Wednesday, March 31, 2010
It is now the end of March, 2010, and tomorrow I leave for the Southwest portion of this project. I'll arrive in Phoenix tomorrow night, and will stay for 3 nights with my friends Alma and Alexis until my first desert excursion this Sunday.
There have been some great summit attempts and scenic excursions since my last blog entry in September of 09, so because I never got 'round to posting those conclusions, I'm going to start with video footage from that month and slowly work my way back to the present. The next few blog entries,
including this one, will be spent filling in the last 7 months, one video piece at a time.
It is all good, relative, relevant info. And besides, it's only fair that I keep you entertained in chronological order so you know what the heck is going on. I will try to post each day. As soon as I head out into the Arizona wilderness, in 4 days, I want to have the past cleared up so I can start posting new entries.
The Summit Music
Project involves making live electronic ambient music at somewhat removed, natural locations. To me, aside from the beauty of it's settings and nostalgic
parallels, this project has become somewhat of a monster. It started out as a simple and fun experiment and is now turning into a potential publicity stunt/expedition/quest for music-video and documentary footage. Then again, very few projects I've ever started, be it music or other, have ended up being anything but snarling monsters. (Always in a good way--when it's finished.)
Don't get me wrong, it's definitely fun-and-games compared to some jobs and projects, but there are some cold-case sacrifices that must be made in order to pull off this type of thing successfully.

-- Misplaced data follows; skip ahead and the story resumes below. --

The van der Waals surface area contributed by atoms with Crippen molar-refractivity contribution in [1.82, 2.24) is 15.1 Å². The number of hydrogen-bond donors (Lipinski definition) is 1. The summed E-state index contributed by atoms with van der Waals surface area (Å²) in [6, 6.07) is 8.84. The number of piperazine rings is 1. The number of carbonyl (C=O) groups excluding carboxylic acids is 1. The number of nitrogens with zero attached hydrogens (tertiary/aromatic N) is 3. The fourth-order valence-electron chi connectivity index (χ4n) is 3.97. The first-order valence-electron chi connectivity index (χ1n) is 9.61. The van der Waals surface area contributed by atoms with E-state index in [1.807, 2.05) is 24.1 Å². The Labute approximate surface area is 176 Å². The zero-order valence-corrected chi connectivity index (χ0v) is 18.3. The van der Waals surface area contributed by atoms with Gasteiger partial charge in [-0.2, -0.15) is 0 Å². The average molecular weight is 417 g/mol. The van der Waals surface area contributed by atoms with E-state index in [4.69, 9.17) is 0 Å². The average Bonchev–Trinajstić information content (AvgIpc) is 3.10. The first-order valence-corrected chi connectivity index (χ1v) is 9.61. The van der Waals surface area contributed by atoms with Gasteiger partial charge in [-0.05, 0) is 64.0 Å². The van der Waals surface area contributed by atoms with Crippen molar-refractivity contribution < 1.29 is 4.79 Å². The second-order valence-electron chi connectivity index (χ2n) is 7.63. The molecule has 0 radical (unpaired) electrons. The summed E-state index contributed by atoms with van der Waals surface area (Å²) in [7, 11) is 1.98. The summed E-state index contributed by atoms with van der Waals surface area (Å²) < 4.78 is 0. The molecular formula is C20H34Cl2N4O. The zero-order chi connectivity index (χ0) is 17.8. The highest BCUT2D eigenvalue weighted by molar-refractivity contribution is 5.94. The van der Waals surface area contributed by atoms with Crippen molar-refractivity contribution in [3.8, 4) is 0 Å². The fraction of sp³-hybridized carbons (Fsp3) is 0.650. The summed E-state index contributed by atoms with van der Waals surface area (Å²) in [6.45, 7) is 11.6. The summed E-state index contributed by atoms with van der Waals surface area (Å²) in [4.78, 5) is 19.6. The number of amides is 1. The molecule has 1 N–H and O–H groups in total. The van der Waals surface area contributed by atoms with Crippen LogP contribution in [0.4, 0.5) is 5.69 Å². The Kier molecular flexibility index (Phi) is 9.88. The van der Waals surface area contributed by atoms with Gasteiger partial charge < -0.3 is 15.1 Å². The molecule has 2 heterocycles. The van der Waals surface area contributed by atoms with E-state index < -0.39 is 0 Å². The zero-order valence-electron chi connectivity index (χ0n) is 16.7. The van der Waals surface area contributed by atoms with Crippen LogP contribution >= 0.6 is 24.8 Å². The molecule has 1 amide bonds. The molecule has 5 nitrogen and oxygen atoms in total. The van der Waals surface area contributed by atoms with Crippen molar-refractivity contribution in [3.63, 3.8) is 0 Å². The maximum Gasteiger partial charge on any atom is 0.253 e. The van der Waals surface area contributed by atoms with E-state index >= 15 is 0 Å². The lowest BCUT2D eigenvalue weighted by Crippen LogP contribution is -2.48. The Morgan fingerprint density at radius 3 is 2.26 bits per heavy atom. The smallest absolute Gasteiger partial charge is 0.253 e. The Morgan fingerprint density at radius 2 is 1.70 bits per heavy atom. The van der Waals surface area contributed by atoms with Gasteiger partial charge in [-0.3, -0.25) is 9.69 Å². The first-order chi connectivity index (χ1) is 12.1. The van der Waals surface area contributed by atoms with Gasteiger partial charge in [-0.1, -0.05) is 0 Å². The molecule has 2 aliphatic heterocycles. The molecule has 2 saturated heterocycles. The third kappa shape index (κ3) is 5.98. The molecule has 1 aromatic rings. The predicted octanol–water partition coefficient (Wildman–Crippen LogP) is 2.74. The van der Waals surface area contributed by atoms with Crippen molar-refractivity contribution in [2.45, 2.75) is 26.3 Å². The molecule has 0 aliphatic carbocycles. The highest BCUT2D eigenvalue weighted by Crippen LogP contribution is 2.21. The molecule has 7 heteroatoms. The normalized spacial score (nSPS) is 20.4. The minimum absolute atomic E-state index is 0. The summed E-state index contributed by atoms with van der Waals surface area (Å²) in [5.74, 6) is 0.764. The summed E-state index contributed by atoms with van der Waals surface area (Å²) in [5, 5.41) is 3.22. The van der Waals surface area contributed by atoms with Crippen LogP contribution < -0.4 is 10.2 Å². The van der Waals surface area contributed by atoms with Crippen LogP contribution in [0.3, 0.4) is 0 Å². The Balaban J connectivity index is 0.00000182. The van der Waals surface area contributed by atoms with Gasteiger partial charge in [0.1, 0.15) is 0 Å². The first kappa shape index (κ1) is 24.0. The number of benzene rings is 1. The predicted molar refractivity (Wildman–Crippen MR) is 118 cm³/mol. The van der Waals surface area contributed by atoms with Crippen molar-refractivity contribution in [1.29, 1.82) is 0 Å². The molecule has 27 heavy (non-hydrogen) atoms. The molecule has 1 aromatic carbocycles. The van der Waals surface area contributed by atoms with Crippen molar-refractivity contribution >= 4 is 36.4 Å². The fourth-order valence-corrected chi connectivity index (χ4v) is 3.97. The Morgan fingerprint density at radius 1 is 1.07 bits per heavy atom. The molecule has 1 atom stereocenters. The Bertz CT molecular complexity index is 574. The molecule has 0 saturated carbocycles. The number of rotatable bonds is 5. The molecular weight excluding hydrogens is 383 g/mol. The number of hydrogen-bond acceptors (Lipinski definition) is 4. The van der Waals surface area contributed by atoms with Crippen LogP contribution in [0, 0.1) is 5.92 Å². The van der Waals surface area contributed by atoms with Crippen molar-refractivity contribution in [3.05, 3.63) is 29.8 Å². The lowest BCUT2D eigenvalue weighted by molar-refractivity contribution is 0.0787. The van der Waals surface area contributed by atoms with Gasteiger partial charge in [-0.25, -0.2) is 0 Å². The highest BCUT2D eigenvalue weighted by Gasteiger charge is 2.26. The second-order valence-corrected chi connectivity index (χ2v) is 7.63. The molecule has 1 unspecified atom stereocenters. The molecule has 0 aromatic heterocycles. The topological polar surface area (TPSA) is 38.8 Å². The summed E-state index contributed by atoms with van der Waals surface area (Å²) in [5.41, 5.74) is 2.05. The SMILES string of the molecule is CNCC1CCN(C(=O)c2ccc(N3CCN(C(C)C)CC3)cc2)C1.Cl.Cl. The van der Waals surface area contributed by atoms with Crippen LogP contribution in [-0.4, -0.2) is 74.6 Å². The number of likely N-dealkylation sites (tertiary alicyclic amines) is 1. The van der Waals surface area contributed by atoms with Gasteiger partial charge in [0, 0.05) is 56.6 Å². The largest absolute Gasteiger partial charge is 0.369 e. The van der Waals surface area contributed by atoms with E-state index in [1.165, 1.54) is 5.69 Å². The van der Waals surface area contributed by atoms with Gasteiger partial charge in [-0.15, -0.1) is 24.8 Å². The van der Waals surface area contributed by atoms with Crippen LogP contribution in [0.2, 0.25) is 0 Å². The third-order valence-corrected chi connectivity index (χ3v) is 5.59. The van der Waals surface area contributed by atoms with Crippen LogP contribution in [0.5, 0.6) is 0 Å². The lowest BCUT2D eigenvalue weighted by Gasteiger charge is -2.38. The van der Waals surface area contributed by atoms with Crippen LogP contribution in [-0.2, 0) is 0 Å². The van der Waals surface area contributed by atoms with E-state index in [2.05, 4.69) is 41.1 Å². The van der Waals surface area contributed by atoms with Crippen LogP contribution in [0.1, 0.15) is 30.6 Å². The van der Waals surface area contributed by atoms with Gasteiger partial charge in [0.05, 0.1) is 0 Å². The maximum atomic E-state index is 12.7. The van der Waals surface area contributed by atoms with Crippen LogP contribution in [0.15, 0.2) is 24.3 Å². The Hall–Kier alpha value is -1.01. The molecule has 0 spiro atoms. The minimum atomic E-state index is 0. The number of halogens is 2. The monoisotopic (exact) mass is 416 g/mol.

I am in the process of renovating my record label, and will be carrying some new artists whom I believe in, artistically. If there is even a chance that this project will muster up some future publicity for both them and I, then that alone is worth it. (Alongside inherent reasons.)
At the very least, I am determined to have a (somewhat) fun and effective record of this whole thing.
Last September, Lisa Claire and I stayed at a summer home on the Oregon coast near Port Orford. It was a temporary visit before we continued onward towards Mt. Shasta where we were going to climb to the top and I was going to record music up there.
A few days before we left the OR coast, I decided to have my first ambient-music recording session in a natural setting by going down to the pristine, Oregon beach and climbing one of the buttes that line the shores.
The following footage, and music, is from that day. It was definitely fun.
Tomorrow I will post the conclusion to what happened at Mt. Shasta the following three days, and at Mt. St. Helens the following month.
Dean De Benedictis